Reassessing cinema security in the wake of Colorado's movie theater massacre
AURORA, Colo.—Not all the details of Friday's shooting in this Denver suburb are known yet, but the discussion has already begun about how the rampage—which left 12 dead and nearly 60 wounded—will impact security at movie theaters across the country.
One security expert told Security Director News that the massacre could be a Virginia Tech for movie theaters, causing security to become a bigger part of the conversation and more stringent security procedures to be adopted at theaters across the country.
Theaters and law enforcement agencies across North America have started announcing precautions they're taking after the shooting. The New York Police Department deployed officers to all theaters in the five boroughs screening the new Batman film “The Dark Knight Rises” as a precaution against “copycats and to raise the comfort levels among movie patrons,” according to The New York Times. Ticket takers at a theater in Washington searched movie-goers' bags and purses, and the Los Angeles Police Department is posting undercover officers inside movie theaters, according to the Associated Press. Cineplex Entertainment, Canada’s largest theater chain, told Time magazine in a statement that “the safety and security of our guests remains our top priority, and while we believe this was an isolated incident, we have security measures in place for our upcoming shows.”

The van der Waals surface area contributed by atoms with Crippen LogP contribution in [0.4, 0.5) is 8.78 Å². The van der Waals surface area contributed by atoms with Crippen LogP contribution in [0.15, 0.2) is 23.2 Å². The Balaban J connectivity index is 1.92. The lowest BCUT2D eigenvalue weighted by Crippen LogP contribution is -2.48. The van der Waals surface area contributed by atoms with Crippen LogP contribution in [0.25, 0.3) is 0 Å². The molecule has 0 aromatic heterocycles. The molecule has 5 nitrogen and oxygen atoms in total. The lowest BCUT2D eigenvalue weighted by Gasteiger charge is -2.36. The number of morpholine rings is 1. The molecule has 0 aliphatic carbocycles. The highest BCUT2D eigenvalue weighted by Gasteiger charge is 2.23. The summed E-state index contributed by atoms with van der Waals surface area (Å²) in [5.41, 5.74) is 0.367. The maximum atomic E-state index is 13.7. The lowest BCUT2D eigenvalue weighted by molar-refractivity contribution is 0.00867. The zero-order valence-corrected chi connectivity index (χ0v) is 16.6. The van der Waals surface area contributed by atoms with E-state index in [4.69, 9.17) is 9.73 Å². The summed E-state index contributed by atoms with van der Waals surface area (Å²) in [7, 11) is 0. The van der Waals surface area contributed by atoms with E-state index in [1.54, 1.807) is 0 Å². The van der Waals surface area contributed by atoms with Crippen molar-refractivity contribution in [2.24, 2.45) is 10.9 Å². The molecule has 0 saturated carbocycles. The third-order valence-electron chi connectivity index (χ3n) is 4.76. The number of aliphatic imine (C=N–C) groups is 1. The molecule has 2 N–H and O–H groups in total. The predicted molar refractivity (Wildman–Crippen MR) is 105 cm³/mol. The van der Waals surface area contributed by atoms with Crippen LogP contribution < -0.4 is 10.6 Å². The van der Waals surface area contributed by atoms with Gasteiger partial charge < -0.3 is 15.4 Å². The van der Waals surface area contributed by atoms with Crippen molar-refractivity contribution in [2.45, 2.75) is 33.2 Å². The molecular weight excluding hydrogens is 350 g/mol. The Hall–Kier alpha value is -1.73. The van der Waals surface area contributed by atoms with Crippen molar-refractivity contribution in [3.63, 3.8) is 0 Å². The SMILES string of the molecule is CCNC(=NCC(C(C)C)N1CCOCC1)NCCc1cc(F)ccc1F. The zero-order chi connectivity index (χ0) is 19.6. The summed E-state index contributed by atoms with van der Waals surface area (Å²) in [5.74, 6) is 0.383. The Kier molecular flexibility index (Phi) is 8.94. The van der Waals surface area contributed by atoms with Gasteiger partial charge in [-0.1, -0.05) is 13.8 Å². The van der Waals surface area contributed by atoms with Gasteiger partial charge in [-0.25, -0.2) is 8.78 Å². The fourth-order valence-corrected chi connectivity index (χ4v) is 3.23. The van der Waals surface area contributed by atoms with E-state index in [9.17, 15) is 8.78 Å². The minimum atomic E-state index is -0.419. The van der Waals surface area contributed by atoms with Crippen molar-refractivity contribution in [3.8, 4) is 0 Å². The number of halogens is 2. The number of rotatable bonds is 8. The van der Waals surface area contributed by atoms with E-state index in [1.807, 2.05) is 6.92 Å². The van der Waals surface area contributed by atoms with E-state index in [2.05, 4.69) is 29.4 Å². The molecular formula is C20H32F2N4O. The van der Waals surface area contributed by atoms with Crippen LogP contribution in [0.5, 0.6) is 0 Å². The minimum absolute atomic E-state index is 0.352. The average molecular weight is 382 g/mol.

But what are those security measures?
The National Association of Theatre Owners (NATO) issued a statement addressing the event and hinting that new security measures could become common in the movie theater business: "We are grateful for the quick and effective response by police and emergency personnel. Guest safety is, and will continue to be, a priority for theater owners. NATO members are working closely with local law enforcement agencies and reviewing security procedures."
Patrick Corcoran, NATO's spokesman, did not respond to additional questions from SDN seeking details about what kind of security best practices exist in movie theaters and how those might change.
At least one security expert thinks the event will have a significant impact on movie theater security. Jeff Slotnick CPP PSP, president of the security consulting firm Setracon Inc. and chairman of ASIS International's Physical Security Council, told SDN it could permanently change the security paradigm at these types of venues.
"Unfortunately, as a society we seem to take the path of least resistance, and people don't like change, they don't like inconvenience, they don't like the extra expense, and then something like this happens that forces the change," Slotnick said.
He said he wouldn't be surprised if large movie chains started hiring security professionals to help them develop more robust security procedures and training programs. It may even be time, Slotnick said, that the very large chains with hundreds of theaters hire a security director or CSO at the executive level to address the risks and losses that the businesses face.